7. Calamity Jane is one of those 1950's movies that takes women down the path that only men used to trod: playing a role that matures, and finds the proper place in life during the the movie, all while competing directly with men. We see Betty Hutton take that path in "The Greatest Show on Earth," and 'Annie Get Your Gun.' Women competing directly with men (literally for the spotlight), while searching for their own path. We see Jane Russell do the same in 'The French Line': trying to find her place (always at a man's side, but nonetheless, looking for the right man who will really love her in spite of her money, and doing it independently) during the film (oh, and while wearing lovely clothes). With Calamity Jane, similar to Annie Get Your Gun, we have actual historical characters as the basis; the studios have taken a great deal of historical license (not sure if there's much left of actual history in the story we see, particularly with Calamity Jane), but the theme of independence remains. We've come a long way from the girls who are forced to work only because they must contribute to the coffers of the beloved family during the depression. With this particular movie, Doris Day moves from playing a daughter (Tea for Two), an assistant (The West Point Story) or a niece who isn't allowed to say 'yes' (On Moonlight Bay) to an independent woman, competing directly with men, with ideas of her own. She's only two movies away from Love Me or Leave Me, the biography of Ruth Etting (again, with some license, but still a dark story), and more dramatic roles. With her sunny personality, Doris is excellent as Calamity Jane - the songs are perfect for her - and she's one of the few actresses who can "guffaw" with some authenticity. Her earliest musical (Romance on the High Seas), I think, suffers from her endless cheer, but she does better as time goes by. I could see Shirley Jones or Nanette Fabray in the part - but neither star had the stature at the time to carry the role, and Doris Day is very effective.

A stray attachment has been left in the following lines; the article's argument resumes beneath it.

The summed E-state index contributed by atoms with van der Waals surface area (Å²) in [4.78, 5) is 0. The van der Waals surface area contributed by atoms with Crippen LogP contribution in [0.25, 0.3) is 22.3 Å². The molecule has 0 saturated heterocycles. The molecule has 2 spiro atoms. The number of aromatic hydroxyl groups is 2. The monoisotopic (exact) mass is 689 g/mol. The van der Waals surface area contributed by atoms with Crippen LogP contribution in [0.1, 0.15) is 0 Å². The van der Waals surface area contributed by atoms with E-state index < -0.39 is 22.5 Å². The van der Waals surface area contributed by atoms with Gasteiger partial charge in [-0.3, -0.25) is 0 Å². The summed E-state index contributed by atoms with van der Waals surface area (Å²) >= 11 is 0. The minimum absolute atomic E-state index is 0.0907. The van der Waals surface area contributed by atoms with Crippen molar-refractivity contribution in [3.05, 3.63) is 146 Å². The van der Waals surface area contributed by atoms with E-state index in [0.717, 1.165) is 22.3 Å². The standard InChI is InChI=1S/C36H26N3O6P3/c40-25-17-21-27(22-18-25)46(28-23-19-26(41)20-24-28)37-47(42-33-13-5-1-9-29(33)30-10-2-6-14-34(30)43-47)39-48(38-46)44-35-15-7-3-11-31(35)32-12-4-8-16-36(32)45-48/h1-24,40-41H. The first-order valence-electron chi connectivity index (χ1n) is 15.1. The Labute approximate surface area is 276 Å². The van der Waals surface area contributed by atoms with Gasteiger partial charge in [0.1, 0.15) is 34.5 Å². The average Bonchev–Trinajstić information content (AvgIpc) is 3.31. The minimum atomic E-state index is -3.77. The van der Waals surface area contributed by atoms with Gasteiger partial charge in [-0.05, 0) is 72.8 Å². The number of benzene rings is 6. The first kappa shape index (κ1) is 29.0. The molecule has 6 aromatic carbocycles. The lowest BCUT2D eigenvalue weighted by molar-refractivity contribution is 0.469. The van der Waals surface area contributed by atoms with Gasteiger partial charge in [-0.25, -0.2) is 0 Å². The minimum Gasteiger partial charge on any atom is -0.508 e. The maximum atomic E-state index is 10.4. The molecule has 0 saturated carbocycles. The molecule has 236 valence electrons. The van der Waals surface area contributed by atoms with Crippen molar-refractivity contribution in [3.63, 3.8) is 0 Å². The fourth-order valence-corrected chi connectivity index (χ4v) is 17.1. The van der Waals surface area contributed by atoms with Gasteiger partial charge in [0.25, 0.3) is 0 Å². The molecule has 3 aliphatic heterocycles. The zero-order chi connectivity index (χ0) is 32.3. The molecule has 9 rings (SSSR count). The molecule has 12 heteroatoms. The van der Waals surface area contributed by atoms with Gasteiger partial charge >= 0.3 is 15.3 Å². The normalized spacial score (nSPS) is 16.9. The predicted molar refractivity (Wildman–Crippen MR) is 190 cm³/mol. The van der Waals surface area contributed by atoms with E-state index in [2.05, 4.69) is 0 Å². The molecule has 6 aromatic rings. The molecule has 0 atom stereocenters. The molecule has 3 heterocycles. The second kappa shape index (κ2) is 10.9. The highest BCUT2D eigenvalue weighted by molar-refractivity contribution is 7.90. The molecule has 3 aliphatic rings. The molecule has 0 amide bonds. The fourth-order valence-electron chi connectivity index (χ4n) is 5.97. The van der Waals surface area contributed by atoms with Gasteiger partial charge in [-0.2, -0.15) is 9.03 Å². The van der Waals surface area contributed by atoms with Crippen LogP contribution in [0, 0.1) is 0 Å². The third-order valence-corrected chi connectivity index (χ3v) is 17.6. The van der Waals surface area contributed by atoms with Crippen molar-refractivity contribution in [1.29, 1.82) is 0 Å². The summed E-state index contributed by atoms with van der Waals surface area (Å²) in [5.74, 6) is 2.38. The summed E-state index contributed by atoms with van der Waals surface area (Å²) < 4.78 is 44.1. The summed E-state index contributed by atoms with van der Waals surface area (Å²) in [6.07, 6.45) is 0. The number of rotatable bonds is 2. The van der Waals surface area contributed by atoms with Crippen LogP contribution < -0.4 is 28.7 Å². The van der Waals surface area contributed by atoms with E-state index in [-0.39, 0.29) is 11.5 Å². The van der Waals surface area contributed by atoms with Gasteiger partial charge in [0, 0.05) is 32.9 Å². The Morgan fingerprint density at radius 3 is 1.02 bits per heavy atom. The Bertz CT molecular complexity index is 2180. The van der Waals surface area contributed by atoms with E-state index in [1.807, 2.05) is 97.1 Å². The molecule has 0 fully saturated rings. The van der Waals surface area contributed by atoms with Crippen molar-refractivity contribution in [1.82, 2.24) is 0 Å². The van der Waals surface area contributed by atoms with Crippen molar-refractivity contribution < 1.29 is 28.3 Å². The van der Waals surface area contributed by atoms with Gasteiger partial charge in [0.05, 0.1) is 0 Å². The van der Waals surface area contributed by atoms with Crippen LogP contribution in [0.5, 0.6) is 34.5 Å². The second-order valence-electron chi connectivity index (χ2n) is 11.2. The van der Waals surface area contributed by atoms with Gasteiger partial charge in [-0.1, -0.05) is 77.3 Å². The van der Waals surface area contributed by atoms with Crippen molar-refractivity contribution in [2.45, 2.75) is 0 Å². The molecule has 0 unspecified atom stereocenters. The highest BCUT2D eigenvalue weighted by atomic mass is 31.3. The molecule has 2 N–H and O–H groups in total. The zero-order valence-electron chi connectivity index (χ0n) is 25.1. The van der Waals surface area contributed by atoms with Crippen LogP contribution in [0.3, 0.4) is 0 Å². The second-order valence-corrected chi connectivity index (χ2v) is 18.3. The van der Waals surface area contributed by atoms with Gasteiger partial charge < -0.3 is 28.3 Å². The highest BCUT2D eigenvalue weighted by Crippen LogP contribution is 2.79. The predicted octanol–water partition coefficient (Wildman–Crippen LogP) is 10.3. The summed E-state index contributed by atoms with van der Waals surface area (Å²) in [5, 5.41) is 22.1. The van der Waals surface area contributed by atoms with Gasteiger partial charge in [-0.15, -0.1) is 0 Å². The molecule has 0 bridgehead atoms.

8. In The Bandwagon 'that's entertainment' song has four stars with varying talents, but none of them are jockeying for the starring position; instead they're playing off each other's talents. Fred, Jack and Nanette each dance delightfully, while Oscar wanders in and out comically. It seems like a great example of what we can do working together - a key factor of the 1950's - versus having a single star, or a leading role which was prevalent in earlier years. That may have been easier to stomach in this movie since we did have a large ensemble cast with names we were comfortable with as stars from the past. The costumes show the different roles each play in the movie: Jack has on a belted director's jacket, Fred a tailored suit that a successful star might have, while Nanette's skirt and Oscar's grey suit make up a set, just as their roles as lyricist and writer match. However, the colors of all these different outfits do not clash; instead they play off each other just like the roles themselves do. We have an ensemble of greys, blues, and black, with a highlight of red in Nanette's belt and the set - no clashing here. Levant is the one who has the gags you have to watch for - the ladder that appears circular thanks to editing - just like his personal sense of sardonic humor. I thought it was interesting that Jack Buchanan introduces the song, and leads the lyrics, which makes sense in his role as director of his show. Fred is the delighted participant, while Nanette and Oscar are part of Jack's entourage, like acolytes, wanting Fred to sign on because the show will be so successful - as we all hope because that's entertainment. We know, though, that a successful play will require that everyone get together to put on a show - that's really what will make it work.